Bon Ami

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Bon Ami products

Bon Ami, French for "Good Friend", is a brand of household cleaner products sold by the Faultless Starch/Bon Ami Company of Kansas City, Missouri, USA. The product's slogan of "Hasn't Scratched Yet!" refers to its ability to not scratch most surfaces. The Bon Ami mascot, a chick emerging from an egg, is a play on that slogan.

Bon Ami's packaging is purported to be among the most eco-friendly on store shelves, being made from recycled/recyclable paper and bottles. Bon Ami's products are biodegradable, non-toxic and hypoallergenic.[1]

History[edit]

The original Bon Ami formula was developed in 1886 by the J.T. Robertson Soap Company as a gentler alternative to quartz-based scouring powders available on store shelves. In those days, scouring powder was made from tallow and finely ground quartz. When quartz was mined, it was entwined with a mineral called feldspar, and the two had to be separated by hand. The feldspar was discarded until Robertson discovered that this soft mineral could be combined with soap to create a less-abrasive product that would clean without scratching, resulting in the Bon Ami product.

By 1896, Bon Ami was a common product in northeastern United States households. The chick and slogan "Hasn't Scratched Yet!" are textbook examples of an early American trademark. Consumers in the late 1800s understood that a newborn chick doesn't scratch the ground for three days; thus the correlation to the non-scratching benefits of Bon Ami.

In the early 1900s, A.W. Erickson, founder of McCann Erickson Advertising, revived the brand with full-color pages in leading women's magazines. Noted artist Ben Austrian gained worldwide appeal for his painting of chicks for Bon Ami, and Ben's wife served as the model for the ads.

A Bon Ami magazine ad in the 1930s

In 1971, Bon Ami was purchased by the Faultless Starch Company, which later changed the corporation name to Faultless Starch/Bon Ami Company to help reintroduce Bon Ami to the market.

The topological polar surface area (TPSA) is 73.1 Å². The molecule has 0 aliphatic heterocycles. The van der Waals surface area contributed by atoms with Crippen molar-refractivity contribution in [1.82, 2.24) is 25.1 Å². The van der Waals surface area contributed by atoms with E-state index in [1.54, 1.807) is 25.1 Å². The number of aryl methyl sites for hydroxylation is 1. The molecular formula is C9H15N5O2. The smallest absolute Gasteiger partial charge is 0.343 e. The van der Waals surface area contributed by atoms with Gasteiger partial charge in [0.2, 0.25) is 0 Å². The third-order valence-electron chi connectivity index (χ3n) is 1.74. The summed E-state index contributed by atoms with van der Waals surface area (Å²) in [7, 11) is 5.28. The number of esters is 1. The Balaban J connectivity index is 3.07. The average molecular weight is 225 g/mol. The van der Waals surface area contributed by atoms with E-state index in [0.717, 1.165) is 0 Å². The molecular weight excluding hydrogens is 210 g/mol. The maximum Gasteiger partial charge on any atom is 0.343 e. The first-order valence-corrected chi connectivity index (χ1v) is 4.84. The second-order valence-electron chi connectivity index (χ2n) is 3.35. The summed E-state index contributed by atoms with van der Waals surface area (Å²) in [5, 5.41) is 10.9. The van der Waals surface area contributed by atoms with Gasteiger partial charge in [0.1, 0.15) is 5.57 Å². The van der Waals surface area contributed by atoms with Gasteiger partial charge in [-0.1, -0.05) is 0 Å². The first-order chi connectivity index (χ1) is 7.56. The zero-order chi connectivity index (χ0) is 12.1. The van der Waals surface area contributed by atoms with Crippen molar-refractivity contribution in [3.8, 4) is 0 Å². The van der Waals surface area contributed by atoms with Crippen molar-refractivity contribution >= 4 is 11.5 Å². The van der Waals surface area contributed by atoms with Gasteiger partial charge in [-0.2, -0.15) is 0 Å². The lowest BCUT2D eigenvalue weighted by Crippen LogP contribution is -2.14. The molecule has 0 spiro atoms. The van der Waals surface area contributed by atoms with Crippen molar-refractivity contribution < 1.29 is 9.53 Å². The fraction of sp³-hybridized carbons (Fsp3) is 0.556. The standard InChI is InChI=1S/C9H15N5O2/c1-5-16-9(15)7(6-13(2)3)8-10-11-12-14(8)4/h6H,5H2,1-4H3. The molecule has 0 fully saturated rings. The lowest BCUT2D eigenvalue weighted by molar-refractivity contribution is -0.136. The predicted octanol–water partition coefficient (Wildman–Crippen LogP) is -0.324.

In 1980, the company again revived the brand with a magazine campaign featuring the headline "Never underestimate the cleaning power of a 94-year-old chick with a French name". During the first 6 months of the campaign, Bon Ami sales rose 12%. It remains one of the top selling powdered cleansers in the United States today.

Ingredients[edit]

The Bon Ami website lists the following as main ingredients their various products: feldspar, limestone, water, baking soda, citric acid, corn alcohol, epsom salts, essential oils, xanthan gum .[2]

Variations[edit]

  • Bon Ami Powder Cleanser
  • Bon Ami Dish Soap
  • Bon Ami All Purpose Cleaner
  • Bon Ami Liquid Cleanser
  • Bon Ami Cleaning Powder 1886 Formula

In 2011 the Bon Ami company celebrated its 125th anniversary by re-releasing the original cleaning cake for purchase. Limited supplies were offered both with and without a commemorative tin, celebrating the original formula's popularity.[3]

Popular culture references[edit]

In the film comedy "The Ghost and Mr. Chicken", whenever people are discussing a particularly gory murder at an old mansion, Bon Ami's cleaning effectiveness is given quite the testimonial. The murder was so gory that blood was found everywhere - even on the organ keys. Despite the efforts to clean the keys, the blood remained to this very day - "and they used Bon Ami!"

In the F. Scott Fitzgerald novel Tender is the Night, first published in 1934, Fitzgerald notes the routine of the character Dick Diver in cleaning up his workroom at his home outside Cannes: "He swept up, for no servants were allowed in there, treated his washroom sketchily with Bon Ami, repaired a screen and sent off an order to a publishing house in Zurich".[4]

External links[edit]

References[edit]

  1. ^ Bon Ami Products Overview
  2. ^ Bon Ami - Ingredients with Names you can Pronounce
  3. ^ "Bon Ami 125th Anniversary Cleaning Cake Kit". Retrieved 2011-11-07. 
  4. ^ Fitzgerald, F. Scott (1997) [1st. pub. 1934]. Tender is the Night. Penguin Popular Classics. London: Penguin. p. 207. ISBN 978-0-14062-359-8.